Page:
This spring Cincinnati joined a growing list of cities who are attempting to regulate quickly growing Short Term Rental (STR) industry, like Airbnb. After more than a year of conversations, Cincinnati City Councilmember David Mann led the successful effort that passed a compromise version of his original ordinance. Under the passed ordinance, short-term rentals will be required:
- To pay a 7 percent excise tax, which would go to the city’s Affordable Housing Trust Fund
- To register with the city and designate a contact person in the event of an emergency
- To self-certify their compliance with city building codes (an earlier ordinance required outside certification)
- To carry insurance
- To limit the number of units in a multi-family building that could be short-term rentals. In a building with four units or less, all of the units could be short-term rentals. A building with five or more units could have four short-term rentals, plus one for every four additional dwelling units.
- Council members made some changes, including extending the number of days an operator has to correct a code violation from seven to 15.
With approximately 880 Airbnb listings in the Cincinnati area advocates for affordable housing and neighborhood advocates formed a short term coalition called Coalition for Sensible Short Term Rental Policy to push for reforms that were wide reaching. Advocates armed with reports from multiple sources including the Economic Policy Institute’s report pushed for a variety of policies including: regulating the number of units one owner could rent out, limiting the amount of time units could be rented out, safety issues around building codes, fees and taxes to go to the Affordable Housing Trust Fund, livable wages for cleaning personnel and more.
People’s lived experience in neighborhoods where STRs are rapidly growing backed up much of EPI’s report. Advocates saw their neighborhood character change when long term neighbors were replaced with STRs. The taking of long term rental units off the market and switching them to short term rentals ascorbates the existing affordable housing shortage of 30,000 units in the Cincinnati area as described in a well-documented report by LISC of Greater Cincinnati and the Community Building Institute.
In 2018, Councilmember David Mann introduced a more wide-reaching series of ordinances that would have regulated the industry even more. That ordinance capped the number of days in a year an owner could operate a short-term rental at 90 days. Mann also proposed capping the number of short-term rentals an owner could operate instead of the duration. Those efforts, similar to the successful proposal, ran up against stiff opposition from short-term rental supporters.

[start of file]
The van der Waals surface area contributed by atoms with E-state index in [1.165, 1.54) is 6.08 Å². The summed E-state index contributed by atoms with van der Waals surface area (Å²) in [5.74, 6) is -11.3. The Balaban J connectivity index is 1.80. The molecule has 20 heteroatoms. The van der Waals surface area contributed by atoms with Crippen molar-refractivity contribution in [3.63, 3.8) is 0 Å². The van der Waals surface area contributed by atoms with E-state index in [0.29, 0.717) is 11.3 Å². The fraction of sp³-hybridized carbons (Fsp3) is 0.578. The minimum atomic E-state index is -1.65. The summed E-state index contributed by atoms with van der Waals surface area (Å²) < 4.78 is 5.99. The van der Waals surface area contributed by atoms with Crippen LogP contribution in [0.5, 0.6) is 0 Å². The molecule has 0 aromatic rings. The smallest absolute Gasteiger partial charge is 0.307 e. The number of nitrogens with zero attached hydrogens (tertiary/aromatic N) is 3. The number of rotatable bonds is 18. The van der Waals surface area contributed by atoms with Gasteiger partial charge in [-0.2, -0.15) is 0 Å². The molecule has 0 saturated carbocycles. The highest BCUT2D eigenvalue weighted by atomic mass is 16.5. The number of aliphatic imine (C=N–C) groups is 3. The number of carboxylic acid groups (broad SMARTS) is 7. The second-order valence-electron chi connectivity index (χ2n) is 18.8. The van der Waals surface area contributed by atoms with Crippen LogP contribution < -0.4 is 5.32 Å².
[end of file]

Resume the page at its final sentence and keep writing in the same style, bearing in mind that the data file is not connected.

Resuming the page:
Advocates as well as Councilmember Mann were targeting the STR owners who were using multiple units to run small hotel-like operations. Aside from registering their home, single home owners and those renting rooms were exempted from most of the tougher regulations.
According to EPI, “(b)ecause Airbnb is clearly a business competing with hotel lodging, it should be subject to the same taxation regime as hotels. In regard to zoning regulations, there is no empirical evidence that the net benefits of Airbnb introduction and expansion are so large that policymakers should reverse long-standing regulatory decisions simply to accommodate the rise of a single company.’
Interestingly, the 7% excise tax for the Affordable Housing Trust Fund was never in doubt. It was a part of the ordinance that stayed intact throughout the debate. The debate mostly hinged on Council’s ability to weigh the neighborhood advocates concerns and the effective lobby of a few owners and Airbnb.
Councilmember Mann said about the ordinance passing, “The process by which we arrived at the final ordinance was long and complicated, and I am proud that this is in part because I and my colleagues took the time to consult deeply with many stakeholders along the way. The ordinance is an important step – it secures a revenue stream for our affordable housing trust fund, and I look forward to monitoring how the ordinance is implemented, and I am certainly open to refining the regulations to make it better if the facts demand that.“
For more information, contact Ioanna Paraskevopoulos, Chief of Staff for Council Member David Mann, Ioanna.Paraskevopoulos(at)cincinnati-oh.gov